As I went through the 67 different virtuals that I have logged, I can remember most of them right away. I can remember some of them being very interesting, helping me learn about the history of a given area, or perhaps taking me to a place where a real cache couldn’t be placed because it was either in a National Park, or on private property. Yet those caches still allowed me to play with my GPSr, got me to exercise my brain, and usually helped me learn something. What I also found interesting was the amount of pictures in my gallery that were devoted to virtual caches. Usually virtuals have that “Wow” factor built in that makes you want to grab your camera and take some pictures of that unique and/or beautiful area.

Since I've started caching, I’ve learned about the first Mayor’s house of Atwater, California, walked around Downtown Disney to find 20 – yes you read that right – 20 different waypoints, and seen the gravesite of one of Wyatt Earp’s relatives. I’ve been moved by a memorial to the Space Shuttle Challenger and almost brought to tears by a memorial to the California victims of 9/11. I’ve also hiked a trail in Joshua Tree National Park that I’ve avoided many times in the past because it didn’t look that interesting compared to some of the other spots in the park, and yet when I took that trail last November, my son and I found four virtuals along the trail and learned some interesting history about one of Joshua Tree’s local characters. Each of these I found to be good examples of what virtuals should be.

On the other hand, I can also remember several virtual geocaches where, after I’d gone through the motions of doing the required elements to log the cache, I thought, “Eh, that was ok, but couldn’t he have just placed a micro over here, or perhaps she could have set up an offset using some of the information on the plaque?”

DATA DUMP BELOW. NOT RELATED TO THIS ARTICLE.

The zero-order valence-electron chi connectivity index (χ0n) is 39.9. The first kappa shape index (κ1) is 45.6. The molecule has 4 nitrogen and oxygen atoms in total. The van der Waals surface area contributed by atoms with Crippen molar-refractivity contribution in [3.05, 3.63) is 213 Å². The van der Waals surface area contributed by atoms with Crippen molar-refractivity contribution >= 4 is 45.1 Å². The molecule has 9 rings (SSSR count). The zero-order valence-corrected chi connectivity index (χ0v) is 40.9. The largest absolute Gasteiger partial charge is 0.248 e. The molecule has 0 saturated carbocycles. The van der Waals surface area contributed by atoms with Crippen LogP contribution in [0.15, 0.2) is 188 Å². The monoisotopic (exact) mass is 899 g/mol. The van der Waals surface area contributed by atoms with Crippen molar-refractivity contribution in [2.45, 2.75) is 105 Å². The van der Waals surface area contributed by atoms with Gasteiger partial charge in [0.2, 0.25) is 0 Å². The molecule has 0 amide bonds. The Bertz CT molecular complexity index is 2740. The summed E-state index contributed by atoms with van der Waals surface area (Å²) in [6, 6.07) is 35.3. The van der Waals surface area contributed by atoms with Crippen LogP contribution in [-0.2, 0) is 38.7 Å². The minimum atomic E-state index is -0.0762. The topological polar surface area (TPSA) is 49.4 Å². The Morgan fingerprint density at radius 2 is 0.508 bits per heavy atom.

Some of these virtuals I’ve found, were just plain lacking. The information could have been easily transmitted on the cache page and a real cache could have been hidden at the site. One virtual I found was about an oak tree that wasn’t there anymore. All the history of the tree was on the cache page, so why didn’t the hider just hide a cache there and leave the history on the cache page? Another was a shrine to frogs. Now I love frogs probably just as much as the next cacher, maybe even more, but couldn't the person have found a good sized plastic frog and created a cache with it and then placed it at the frog shrine? That might have been quite a tough cache to find. Still another virtual, required you to post a picture in front of a house that had, what can be described as pretty tacky landscaping. This particular house was featured in Steve Martin’s movie “The Jerk.” Yet another virtual looked down upon a movie studio in Hollywood. There were plenty of spots to hide at least a micro in the same general area and still have brought cachers to see the movie studio.

Some of the more questionable virtuals that I’ve listed above, and I’m sure you could probably look over your own list and find some that also fit that bill, are what probably prompted to place a moratorium on the posting of new virtuals. It’s their website and they have the right to do that. I agree with what they’re trying to do, but I don’t necessarily agree with their methods. I think it would have been better to try and weed out the ones that were more questionable and allow those new ones with the “Wow” factor.